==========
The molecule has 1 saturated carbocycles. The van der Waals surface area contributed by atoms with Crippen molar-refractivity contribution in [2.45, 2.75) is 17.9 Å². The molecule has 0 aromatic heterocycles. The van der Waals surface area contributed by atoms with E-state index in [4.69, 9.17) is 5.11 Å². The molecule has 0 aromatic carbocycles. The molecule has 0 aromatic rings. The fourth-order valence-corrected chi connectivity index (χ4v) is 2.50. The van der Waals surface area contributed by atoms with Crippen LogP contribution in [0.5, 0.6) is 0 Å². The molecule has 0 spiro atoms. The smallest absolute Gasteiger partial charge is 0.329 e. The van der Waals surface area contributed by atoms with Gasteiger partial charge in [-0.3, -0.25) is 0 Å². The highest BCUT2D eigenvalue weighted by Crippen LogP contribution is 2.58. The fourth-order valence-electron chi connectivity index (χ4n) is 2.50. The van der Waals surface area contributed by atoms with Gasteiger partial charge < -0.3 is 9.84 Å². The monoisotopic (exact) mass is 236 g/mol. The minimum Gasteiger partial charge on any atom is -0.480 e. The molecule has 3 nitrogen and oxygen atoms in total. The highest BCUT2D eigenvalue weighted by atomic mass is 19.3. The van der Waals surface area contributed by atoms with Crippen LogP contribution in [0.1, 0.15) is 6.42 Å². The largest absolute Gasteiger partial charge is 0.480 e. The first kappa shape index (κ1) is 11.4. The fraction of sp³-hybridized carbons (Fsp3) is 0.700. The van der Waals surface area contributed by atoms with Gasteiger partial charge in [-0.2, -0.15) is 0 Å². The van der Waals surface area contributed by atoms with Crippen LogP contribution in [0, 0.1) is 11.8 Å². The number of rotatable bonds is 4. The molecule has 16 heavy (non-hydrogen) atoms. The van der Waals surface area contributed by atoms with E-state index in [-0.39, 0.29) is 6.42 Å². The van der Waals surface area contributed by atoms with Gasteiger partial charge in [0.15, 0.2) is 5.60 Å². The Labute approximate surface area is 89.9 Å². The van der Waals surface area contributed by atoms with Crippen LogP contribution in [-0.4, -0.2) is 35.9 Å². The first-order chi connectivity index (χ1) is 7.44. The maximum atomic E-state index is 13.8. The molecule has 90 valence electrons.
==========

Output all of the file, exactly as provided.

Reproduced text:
The molecule has 1 saturated carbocycles. The van der Waals surface area contributed by atoms with Crippen molar-refractivity contribution in [2.45, 2.75) is 17.9 Å². The molecule has 0 aromatic heterocycles. The van der Waals surface area contributed by atoms with E-state index in [4.69, 9.17) is 5.11 Å². The molecule has 0 aromatic carbocycles. The molecule has 0 aromatic rings. The fourth-order valence-corrected chi connectivity index (χ4v) is 2.50. The van der Waals surface area contributed by atoms with Crippen LogP contribution in [0.5, 0.6) is 0 Å². The molecule has 0 spiro atoms. The smallest absolute Gasteiger partial charge is 0.329 e. The van der Waals surface area contributed by atoms with Gasteiger partial charge in [-0.3, -0.25) is 0 Å². The highest BCUT2D eigenvalue weighted by Crippen LogP contribution is 2.58. The fourth-order valence-electron chi connectivity index (χ4n) is 2.50. The van der Waals surface area contributed by atoms with Gasteiger partial charge < -0.3 is 9.84 Å². The monoisotopic (exact) mass is 236 g/mol. The minimum Gasteiger partial charge on any atom is -0.480 e. The molecule has 3 nitrogen and oxygen atoms in total. The highest BCUT2D eigenvalue weighted by atomic mass is 19.3. The van der Waals surface area contributed by atoms with Crippen LogP contribution in [0.1, 0.15) is 6.42 Å². The largest absolute Gasteiger partial charge is 0.480 e. The first kappa shape index (κ1) is 11.4. The fraction of sp³-hybridized carbons (Fsp3) is 0.700. The van der Waals surface area contributed by atoms with Gasteiger partial charge in [-0.2, -0.15) is 0 Å². The van der Waals surface area contributed by atoms with Crippen LogP contribution in [0, 0.1) is 11.8 Å². The number of rotatable bonds is 4. The molecule has 16 heavy (non-hydrogen) atoms. The van der Waals surface area contributed by atoms with E-state index in [-0.39, 0.29) is 6.42 Å². The van der Waals surface area contributed by atoms with Gasteiger partial charge in [0.15, 0.2) is 5.60 Å². The Labute approximate surface area is 89.9 Å². The van der Waals surface area contributed by atoms with Crippen LogP contribution in [-0.4, -0.2) is 35.9 Å². The first-order chi connectivity index (χ1) is 7.44. The maximum atomic E-state index is 13.8. The molecule has 90 valence electrons.